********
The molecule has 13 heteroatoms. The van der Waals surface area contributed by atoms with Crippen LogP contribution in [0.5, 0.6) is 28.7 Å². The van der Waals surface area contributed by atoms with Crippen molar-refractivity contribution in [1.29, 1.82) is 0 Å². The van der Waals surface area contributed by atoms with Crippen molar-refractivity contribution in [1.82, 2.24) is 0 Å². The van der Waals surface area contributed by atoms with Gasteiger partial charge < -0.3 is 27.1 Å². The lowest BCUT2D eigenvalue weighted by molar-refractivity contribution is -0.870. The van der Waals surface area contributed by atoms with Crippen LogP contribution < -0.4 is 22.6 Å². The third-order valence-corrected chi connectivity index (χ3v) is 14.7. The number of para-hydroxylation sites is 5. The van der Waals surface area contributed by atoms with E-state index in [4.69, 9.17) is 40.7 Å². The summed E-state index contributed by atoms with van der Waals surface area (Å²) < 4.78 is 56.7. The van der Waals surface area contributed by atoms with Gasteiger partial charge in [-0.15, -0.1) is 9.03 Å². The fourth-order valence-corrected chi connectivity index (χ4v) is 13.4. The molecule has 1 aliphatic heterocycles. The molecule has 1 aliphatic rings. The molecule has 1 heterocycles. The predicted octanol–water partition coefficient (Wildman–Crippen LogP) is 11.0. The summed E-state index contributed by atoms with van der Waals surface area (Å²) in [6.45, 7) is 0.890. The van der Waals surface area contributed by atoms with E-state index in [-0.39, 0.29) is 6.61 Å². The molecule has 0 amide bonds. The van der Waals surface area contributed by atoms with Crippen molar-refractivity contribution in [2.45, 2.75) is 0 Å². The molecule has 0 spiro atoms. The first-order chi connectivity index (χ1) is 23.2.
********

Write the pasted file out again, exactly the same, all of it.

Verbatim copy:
The molecule has 13 heteroatoms. The van der Waals surface area contributed by atoms with Crippen LogP contribution in [0.5, 0.6) is 28.7 Å². The van der Waals surface area contributed by atoms with Crippen molar-refractivity contribution in [1.29, 1.82) is 0 Å². The van der Waals surface area contributed by atoms with Crippen molar-refractivity contribution in [1.82, 2.24) is 0 Å². The van der Waals surface area contributed by atoms with Gasteiger partial charge < -0.3 is 27.1 Å². The lowest BCUT2D eigenvalue weighted by molar-refractivity contribution is -0.870. The van der Waals surface area contributed by atoms with Crippen LogP contribution < -0.4 is 22.6 Å². The third-order valence-corrected chi connectivity index (χ3v) is 14.7. The number of para-hydroxylation sites is 5. The van der Waals surface area contributed by atoms with E-state index in [4.69, 9.17) is 40.7 Å². The summed E-state index contributed by atoms with van der Waals surface area (Å²) < 4.78 is 56.7. The van der Waals surface area contributed by atoms with Gasteiger partial charge in [-0.15, -0.1) is 9.03 Å². The fourth-order valence-corrected chi connectivity index (χ4v) is 13.4. The molecule has 1 aliphatic heterocycles. The molecule has 1 aliphatic rings. The molecule has 1 heterocycles. The predicted octanol–water partition coefficient (Wildman–Crippen LogP) is 11.0. The summed E-state index contributed by atoms with van der Waals surface area (Å²) in [6.45, 7) is 0.890. The van der Waals surface area contributed by atoms with E-state index in [-0.39, 0.29) is 6.61 Å². The molecule has 0 amide bonds. The van der Waals surface area contributed by atoms with Crippen molar-refractivity contribution in [2.45, 2.75) is 0 Å². The molecule has 0 spiro atoms. The first-order chi connectivity index (χ1) is 23.2.